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Easy Way to Make Clear Pantry Labels (& Printables)

This is such a great DIY for how to make clear pantry labels…there are even free farmhouse-style printable labels included! She simply uses packing tape to make these, without a vinyl cutter/Cricut. Very vintage looking!

On Thursday, I'm going to be sharing something I've been waiting to show you guys for a very long time – our pantry! I've dreamed of this pantry for years. Long story short, we've never really had a “real” pantry (just cabinets that were converted into storage space), so I've had a ton of fun organizing and customizing this area just for us.

One of the final projects I had to do (just yesterday) was labeling the storage canisters…and I was stumped. I labeled the baskets in our pantry with cute chalk labels, but those didn't really work for plastic containers. I don't have any kind of vinyl cutting machine (yet – I really want one!), so I was honestly kind of at a loss for how to tell these apart. And some kind of labeling was definitely needed – we had a lot of things that looked very similar, and it was starting to get kind of confusing.

I tentatively had some kind of printable on my calendar to share with you guys today, and spoiler alert…I was stumped in that department too. I usually like to share some kind of printable that is kind of relevant to whatever I'm working on or writing about, but I didn't think I really needed any pantry printables.

Until I had a total “why didn't I think of that sooner?” moment – I could use my trusty packing tape label method to make printables for these canisters! I've used this method a couple of other times in our home (on our school paper bins) and it is so incredibly simple. An added bonus is that you really don't need any kind of super special materials or skills to do this. The weathered look it gives labels was perfect for what I'm going for in our pantry. It ended up being exactly what I needed!

This is such a great DIY for how to make clear pantry labels...there are even free farmhouse-style printable labels included! She simply uses packing tape to make these, without a vinyl cutter/Cricut. Very vintage looking!

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I can't take credit for this method – I saw it somewhere (Facebook maybe?) a couple of years ago and I've been happily using it ever since. If you've never seen it before, here's how you do it!

Step 1:

Start off by printing a paper copy of your labels (just on basic 8.5×11″ printer paper). You can really use any design you'd like for these…but, very important, your copy *must* be printed on a laser jet printer for this method to work. I've tried this with inkjet and the ink won't transfer properly. This is an updated version of the laser jet I've had for years – I keep it around for bulk printing and projects like this!

If you'd like to use the labels I used in my pantry, I made a full set! I've got blank and pre-printed labels in this file…just click to download your copy. If you'd like to fill in your own labels with the font I used, click here to grab it – it's called Old Style and it's free to download.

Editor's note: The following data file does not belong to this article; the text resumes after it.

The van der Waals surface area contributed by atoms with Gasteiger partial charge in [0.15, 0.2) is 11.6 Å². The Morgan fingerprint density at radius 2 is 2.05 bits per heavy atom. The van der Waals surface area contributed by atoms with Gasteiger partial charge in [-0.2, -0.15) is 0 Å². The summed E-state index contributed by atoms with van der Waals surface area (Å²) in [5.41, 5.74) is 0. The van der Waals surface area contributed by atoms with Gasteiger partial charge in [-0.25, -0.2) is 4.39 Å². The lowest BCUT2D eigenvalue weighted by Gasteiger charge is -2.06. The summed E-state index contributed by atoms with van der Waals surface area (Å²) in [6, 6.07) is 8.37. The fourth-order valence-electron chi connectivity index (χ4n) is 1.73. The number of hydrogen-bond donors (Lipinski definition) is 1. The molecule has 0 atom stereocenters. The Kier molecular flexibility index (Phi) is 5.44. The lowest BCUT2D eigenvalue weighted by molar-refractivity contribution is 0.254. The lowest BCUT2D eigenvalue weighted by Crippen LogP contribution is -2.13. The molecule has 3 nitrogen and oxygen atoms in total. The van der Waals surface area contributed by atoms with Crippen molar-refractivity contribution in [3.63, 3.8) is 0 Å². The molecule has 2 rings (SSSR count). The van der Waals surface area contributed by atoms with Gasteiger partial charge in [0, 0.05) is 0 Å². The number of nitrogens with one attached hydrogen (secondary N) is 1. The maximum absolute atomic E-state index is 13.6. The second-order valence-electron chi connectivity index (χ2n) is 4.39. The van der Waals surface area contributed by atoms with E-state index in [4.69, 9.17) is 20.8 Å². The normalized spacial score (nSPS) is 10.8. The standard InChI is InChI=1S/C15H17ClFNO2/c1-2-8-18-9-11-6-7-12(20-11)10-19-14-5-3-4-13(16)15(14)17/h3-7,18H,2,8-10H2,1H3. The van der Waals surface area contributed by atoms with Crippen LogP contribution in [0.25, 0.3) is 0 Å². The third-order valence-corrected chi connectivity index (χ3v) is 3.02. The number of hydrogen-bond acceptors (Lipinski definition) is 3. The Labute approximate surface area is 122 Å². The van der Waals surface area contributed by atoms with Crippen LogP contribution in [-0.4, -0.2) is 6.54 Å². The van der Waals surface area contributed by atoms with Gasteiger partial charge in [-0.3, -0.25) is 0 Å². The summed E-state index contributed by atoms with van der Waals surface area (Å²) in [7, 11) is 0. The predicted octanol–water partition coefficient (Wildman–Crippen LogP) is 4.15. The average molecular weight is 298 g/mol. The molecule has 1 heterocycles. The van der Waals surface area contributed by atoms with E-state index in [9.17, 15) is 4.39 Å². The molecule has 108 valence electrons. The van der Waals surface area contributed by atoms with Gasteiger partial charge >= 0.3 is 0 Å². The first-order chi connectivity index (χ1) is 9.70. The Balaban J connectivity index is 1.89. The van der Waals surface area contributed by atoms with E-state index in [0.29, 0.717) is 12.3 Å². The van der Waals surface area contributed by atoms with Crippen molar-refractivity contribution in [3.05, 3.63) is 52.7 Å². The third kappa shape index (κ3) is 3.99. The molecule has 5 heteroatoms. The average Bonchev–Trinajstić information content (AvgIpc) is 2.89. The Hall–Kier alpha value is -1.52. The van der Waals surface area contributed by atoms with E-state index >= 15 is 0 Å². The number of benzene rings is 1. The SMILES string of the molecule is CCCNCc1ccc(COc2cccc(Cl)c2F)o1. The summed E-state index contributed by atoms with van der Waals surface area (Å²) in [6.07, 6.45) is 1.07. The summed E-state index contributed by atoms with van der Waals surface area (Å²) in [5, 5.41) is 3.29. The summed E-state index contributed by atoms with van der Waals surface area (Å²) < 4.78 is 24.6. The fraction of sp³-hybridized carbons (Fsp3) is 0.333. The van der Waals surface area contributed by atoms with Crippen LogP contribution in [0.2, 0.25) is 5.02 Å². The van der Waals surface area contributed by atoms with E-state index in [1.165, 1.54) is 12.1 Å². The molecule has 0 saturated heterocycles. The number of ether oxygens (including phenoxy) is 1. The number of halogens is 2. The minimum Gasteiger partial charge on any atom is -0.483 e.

Step 2:

Take a piece of regular packing tape (like the kind I used for this project) and evenly (without bubbles) cover your paper copy. Trim any excess tape that doesn't cover the printed part of your label.

Then, tape side-up with a credit card or gift card, press down your tape to ensure it is very securely bonded to the paper. This ensures that the ink will transfer.

Step 3:

Next, you'll dip your tape/paper in the magic solution…good old fashioned H20. You'll need to let the label soak in water for maybe 10-15 seconds – just until the paper is saturated. You can get both sides wet, but it's really only necessary to soak the paper side; I like to kind of let the label float with the paper facing down so you don't have to dry everything off too much.

Step 4:

Now, scrape! Use that same credit/gift card and, paper side-up, gently scrape off the paper. The ink should stay on the tape and the tape will still be sticky enough to use as a label.

The harder you scrape, the more likely it is for the ink to start coming off (which is not necessarily a bad thing if you want a more weathered look).

Step 5:

Finally, stick!

I love the slightly faded, farmhouse-y look that these labels gave the canisters (which can be found here). As you'll see on Thursday, they ended up being the perfect solution for this space…I couldn't be happier with the result!

Stay tuned – I'm putting the final touches on our pantry and am thrilled to show it off later this week! (Update: that post is now live here.)

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8 Comments

  1. Bev. Carroll says:

    I can’t access the freezer label printable

  2. Does the tape stick on the containers after you’ve soaked them and scraped off the paper?

    1. It does! The water doesn’t really affect the stickiness of the tape.

  3. What are you containers called & where from?

    1. They are the Ikea 360 brand – we love them!

  4. If making your own labels, what size font and text box do you recommend?

    1. The text box on these is 3×2″ – that seems to be a great size for most labels. Font is going to depend on your text box and actual font, but I used 50 on these.